Portugal’s European Integration: The Good Student with a Bad Fiscal Constitution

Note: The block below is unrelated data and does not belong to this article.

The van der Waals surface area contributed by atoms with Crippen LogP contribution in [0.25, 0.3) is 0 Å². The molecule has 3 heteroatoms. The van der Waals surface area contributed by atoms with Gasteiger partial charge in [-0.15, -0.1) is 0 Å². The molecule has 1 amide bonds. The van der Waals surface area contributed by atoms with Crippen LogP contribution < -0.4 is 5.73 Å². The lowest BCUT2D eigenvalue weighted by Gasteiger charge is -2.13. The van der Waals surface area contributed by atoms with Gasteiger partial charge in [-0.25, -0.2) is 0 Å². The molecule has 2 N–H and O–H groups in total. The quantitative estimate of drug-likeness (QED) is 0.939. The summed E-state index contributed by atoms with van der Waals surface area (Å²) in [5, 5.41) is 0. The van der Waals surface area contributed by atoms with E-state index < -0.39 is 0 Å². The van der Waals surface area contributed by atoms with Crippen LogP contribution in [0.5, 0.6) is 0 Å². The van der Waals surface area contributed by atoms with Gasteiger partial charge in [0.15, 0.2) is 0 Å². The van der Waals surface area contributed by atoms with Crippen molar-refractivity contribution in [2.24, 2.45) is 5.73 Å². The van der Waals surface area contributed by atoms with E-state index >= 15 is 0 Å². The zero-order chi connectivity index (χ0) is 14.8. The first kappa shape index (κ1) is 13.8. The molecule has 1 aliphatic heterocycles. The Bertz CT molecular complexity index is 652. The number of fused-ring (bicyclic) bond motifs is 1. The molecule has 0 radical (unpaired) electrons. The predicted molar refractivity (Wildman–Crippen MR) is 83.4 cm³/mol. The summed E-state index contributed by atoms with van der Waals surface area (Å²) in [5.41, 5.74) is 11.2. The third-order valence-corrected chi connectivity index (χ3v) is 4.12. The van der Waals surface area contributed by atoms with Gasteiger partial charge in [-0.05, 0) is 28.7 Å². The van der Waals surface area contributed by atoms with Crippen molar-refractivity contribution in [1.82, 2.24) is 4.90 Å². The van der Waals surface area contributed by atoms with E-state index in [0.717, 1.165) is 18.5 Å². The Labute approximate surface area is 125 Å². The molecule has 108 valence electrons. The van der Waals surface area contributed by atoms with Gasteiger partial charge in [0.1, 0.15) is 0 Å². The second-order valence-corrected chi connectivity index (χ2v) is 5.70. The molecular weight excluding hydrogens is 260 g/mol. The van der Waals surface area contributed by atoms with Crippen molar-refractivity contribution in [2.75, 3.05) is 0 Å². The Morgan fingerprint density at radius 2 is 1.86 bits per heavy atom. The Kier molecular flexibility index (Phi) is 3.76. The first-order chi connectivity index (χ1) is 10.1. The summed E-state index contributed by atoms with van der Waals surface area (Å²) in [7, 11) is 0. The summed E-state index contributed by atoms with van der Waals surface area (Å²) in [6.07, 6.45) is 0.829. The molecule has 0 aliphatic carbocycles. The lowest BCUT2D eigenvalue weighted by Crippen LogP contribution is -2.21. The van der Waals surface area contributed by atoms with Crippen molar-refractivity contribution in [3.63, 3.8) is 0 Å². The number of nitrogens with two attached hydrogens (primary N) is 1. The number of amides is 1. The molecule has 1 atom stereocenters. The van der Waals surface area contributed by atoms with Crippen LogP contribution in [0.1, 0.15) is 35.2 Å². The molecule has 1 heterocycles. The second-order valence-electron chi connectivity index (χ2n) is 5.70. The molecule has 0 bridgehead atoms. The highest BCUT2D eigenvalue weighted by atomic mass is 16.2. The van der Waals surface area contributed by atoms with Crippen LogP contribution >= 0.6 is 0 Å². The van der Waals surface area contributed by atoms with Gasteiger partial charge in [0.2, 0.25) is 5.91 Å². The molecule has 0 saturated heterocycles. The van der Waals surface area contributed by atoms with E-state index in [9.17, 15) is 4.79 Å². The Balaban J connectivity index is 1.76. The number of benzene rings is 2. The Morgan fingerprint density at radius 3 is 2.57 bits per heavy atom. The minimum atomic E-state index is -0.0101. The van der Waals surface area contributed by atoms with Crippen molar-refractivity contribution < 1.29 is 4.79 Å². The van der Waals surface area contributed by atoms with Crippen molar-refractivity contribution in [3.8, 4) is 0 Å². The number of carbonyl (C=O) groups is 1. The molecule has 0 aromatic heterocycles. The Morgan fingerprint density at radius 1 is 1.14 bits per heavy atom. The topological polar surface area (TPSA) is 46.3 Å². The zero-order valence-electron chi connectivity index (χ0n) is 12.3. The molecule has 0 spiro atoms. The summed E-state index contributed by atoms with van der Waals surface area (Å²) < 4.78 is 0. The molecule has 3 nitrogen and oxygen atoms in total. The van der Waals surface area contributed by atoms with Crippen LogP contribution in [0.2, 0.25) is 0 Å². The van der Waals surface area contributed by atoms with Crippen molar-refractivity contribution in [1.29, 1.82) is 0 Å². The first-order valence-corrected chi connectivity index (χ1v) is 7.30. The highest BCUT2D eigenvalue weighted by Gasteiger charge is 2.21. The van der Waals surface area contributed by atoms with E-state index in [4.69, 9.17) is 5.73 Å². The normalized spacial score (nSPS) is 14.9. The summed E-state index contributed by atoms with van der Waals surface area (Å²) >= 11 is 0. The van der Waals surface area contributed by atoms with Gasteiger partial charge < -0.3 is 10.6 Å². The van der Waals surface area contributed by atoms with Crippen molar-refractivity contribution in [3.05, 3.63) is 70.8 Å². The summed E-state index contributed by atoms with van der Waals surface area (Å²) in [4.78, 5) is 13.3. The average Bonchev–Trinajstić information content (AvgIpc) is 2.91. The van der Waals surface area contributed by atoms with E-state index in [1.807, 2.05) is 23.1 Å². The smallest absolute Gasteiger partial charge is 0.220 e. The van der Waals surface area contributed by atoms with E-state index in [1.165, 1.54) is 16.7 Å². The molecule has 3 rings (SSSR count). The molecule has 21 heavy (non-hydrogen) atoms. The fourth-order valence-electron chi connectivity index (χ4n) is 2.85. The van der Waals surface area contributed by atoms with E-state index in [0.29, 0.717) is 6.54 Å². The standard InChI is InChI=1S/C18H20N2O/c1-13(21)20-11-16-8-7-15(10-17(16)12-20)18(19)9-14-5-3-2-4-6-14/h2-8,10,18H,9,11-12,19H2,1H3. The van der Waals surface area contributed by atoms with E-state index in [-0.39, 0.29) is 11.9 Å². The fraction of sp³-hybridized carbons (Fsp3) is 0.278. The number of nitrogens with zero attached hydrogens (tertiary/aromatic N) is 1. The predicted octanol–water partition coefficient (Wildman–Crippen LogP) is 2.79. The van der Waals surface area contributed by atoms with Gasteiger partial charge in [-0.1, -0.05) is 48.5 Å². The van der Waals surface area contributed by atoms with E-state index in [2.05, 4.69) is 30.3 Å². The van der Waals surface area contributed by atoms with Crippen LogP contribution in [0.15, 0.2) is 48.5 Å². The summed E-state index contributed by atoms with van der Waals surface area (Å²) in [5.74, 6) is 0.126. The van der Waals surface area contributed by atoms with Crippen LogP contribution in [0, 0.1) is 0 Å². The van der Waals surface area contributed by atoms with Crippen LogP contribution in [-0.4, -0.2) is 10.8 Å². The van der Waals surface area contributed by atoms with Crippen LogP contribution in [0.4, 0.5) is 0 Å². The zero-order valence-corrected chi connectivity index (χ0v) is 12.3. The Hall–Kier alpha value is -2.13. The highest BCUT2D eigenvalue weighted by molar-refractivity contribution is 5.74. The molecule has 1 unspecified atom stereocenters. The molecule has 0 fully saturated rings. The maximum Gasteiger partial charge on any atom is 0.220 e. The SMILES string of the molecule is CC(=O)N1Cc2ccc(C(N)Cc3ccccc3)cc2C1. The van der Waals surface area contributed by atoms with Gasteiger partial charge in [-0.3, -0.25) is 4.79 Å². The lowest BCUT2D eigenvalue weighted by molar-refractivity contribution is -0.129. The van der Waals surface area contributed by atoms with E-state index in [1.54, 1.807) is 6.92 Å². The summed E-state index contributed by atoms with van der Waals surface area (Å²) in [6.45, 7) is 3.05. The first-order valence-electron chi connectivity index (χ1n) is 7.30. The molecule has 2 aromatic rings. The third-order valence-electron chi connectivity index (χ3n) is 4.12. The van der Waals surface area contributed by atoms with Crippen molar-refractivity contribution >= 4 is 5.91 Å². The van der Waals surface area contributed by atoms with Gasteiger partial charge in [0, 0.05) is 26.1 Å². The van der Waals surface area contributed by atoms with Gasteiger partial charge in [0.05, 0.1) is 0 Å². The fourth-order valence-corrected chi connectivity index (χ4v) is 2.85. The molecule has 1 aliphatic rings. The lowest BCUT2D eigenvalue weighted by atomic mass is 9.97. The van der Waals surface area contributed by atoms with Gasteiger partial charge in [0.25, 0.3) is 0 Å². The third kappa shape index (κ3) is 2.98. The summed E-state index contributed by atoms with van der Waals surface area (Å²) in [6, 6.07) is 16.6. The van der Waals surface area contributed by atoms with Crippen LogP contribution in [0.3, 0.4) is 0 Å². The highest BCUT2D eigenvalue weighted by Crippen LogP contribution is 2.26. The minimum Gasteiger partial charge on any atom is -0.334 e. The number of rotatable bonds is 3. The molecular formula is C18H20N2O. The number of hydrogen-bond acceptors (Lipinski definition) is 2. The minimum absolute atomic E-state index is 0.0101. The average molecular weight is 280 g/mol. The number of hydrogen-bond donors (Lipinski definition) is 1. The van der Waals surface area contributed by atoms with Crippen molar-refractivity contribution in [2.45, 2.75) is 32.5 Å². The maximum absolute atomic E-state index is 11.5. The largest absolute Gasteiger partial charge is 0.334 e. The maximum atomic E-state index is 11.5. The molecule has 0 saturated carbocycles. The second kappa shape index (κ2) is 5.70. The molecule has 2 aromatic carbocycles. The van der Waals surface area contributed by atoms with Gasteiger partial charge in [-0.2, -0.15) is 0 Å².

Portugal’s experience with international economic interdependence, begun under a corporatist regime keen on fostering economic and political integration with African and Asian colonies. This regime constrained private initiative, and the absence of multi-party democracy inhibited political freedom. Due to the lack mutual political responsiveness with major members of the North Atlantic Treaty Organization (NATO), let alone with the Organization for European Economic Co-operation (OECD), the experience was largely ignored. The same is true of membership in the European Free Trade Association (EFTA) in 1960, although it paved the way for a free trade agreement with the European Community (now EU) in 1972.